At our school, our upper elementary students HATED to read. Accelerated Reader was a BIG deal. And I don’t mean it’s a big deal in a positive way, but rather everyone felt the pressure to make it happen. All students were expected to read books within their Zone of Proximal Development, answer questions with 90% accuracy or more, and earn an obnoxious number of AR points per school year. It was stressful, both for the students and the teachers in our building.
As a fifth grade teacher, I had two problems. My class average HAD to be 5.8 by the end of the school year. No ands, ifs, or buts about it. Because of my special education endorsement, I had a classroom full of students who struggled to read. Getting a vibe for my dilemma here?! Although each of my students were reading within their ZPD, the overall average ZPD of my class full of special education and low average students was low. Each week, I would receive a paper filled with red circles of students reading below grade level. It honestly infuriated me.
So, what’s my second problem? My higher level students were extremely limited on the books that they were able to read. For example, I had one student who had a ZPD of 7.2-8.2. Do you know how many books actually have a ZPD within that range and are appropriate for fifth graders to read? This student was an amazing reader who had always enjoyed reading. Yet as she got older, she began to hate it. She was very limited on her choices. Why on earth would she look forward to reading?
After several teachers voiced the same or similar concerns, our principal decided that each grade level could develop an alternative plan for encouraging and rewarding students to read.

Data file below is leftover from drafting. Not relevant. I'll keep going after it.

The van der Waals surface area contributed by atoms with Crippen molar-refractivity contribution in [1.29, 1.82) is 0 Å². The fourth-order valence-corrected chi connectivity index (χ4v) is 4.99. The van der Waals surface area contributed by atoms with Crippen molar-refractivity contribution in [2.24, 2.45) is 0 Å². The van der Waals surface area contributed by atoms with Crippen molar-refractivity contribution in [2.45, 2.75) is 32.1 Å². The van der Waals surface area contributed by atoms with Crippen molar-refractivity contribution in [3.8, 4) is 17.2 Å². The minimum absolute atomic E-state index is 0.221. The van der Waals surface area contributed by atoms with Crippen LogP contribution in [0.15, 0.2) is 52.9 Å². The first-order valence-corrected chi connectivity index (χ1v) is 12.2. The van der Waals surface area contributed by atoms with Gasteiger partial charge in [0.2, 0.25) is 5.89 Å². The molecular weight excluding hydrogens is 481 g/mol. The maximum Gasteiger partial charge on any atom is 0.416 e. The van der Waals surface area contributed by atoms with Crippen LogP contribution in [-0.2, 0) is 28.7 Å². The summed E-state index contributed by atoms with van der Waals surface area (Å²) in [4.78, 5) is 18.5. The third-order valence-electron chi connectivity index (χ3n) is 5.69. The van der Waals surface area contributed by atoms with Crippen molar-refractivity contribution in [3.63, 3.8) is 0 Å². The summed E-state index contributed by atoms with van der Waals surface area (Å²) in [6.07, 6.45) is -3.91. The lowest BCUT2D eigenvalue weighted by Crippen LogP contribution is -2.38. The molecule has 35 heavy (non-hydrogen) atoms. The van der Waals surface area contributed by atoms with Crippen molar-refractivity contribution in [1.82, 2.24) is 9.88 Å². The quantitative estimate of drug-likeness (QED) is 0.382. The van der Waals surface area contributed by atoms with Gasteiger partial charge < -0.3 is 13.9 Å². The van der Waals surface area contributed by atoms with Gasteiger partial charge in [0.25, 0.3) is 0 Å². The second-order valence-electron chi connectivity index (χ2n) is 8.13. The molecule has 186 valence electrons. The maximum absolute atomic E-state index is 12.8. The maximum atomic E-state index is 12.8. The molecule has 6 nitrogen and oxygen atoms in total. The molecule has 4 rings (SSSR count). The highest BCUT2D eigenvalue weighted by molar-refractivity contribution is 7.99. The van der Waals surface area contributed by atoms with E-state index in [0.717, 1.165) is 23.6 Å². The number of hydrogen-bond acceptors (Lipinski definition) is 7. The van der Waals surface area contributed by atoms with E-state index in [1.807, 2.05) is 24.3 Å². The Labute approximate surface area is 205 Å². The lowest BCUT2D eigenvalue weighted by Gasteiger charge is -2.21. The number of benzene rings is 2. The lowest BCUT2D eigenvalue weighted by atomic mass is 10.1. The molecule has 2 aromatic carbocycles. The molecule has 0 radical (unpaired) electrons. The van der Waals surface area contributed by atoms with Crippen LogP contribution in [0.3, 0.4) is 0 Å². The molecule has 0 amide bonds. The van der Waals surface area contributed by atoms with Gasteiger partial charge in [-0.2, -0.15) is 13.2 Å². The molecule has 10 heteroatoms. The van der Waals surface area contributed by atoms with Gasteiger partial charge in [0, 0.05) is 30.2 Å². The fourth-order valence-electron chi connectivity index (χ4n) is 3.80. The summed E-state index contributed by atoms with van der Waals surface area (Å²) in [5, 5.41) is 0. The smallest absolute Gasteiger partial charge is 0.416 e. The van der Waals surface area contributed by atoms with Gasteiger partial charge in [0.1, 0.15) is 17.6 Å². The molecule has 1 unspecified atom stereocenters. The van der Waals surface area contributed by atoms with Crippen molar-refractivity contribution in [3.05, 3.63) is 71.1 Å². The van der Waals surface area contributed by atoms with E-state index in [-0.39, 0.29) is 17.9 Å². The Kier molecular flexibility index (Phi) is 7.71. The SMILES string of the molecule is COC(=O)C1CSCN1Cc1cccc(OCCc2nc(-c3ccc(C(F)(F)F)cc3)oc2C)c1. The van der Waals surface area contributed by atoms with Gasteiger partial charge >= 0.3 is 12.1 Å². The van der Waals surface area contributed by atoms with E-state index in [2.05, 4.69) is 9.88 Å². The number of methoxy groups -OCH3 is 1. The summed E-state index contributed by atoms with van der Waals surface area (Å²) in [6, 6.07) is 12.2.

Our first change was to completely toss the ZPD bull****. Sorry. I shouldn’t have said that. I know and fully understand the importance of reading within your zone of proximal development. However, when the limitations of that requirement are negatively influencing their love for reading, something has to change.
In our new system, we challenged our students to read ten books of their choice each nine weeks. We do not put restrictions on the books that they choose but do require them to be chapter books or books from our nonfiction section. All of the books in our classrooms are really considered acceptable books. At the end of the nine weeks, any students who were able to read all ten books are invited to a Technology Party.
Our biggest obstacle was developing a system to hold them accountable for their reading. In the past, we had relied on their AR test scores. In our reading instruction, we use graphic organizers quite frequently. We decided to create graphic organizers that coordinate with our reading skills and alternate them as we move throughout various skills. So far, this has been a great way to keep them accountable without torturing them.
You would be amazed at the level of excitement that our students have for READING! If I order new books from scholastic, they don’t have to ask what the levels are. They don’t have to ask if it’s “ok” to read it. They don’t have to read it, but not earn credit for it, which is sadly what many of our students did.
I copy a simple recording page on colored paper for each student. On this paper, they record the date and title of each book that they read. As they finish a book and complete a graphic organizer, they stick it behind their colored page. By quickly flipping through the binder, I can see who is on track to meet their goal, and who is falling behind.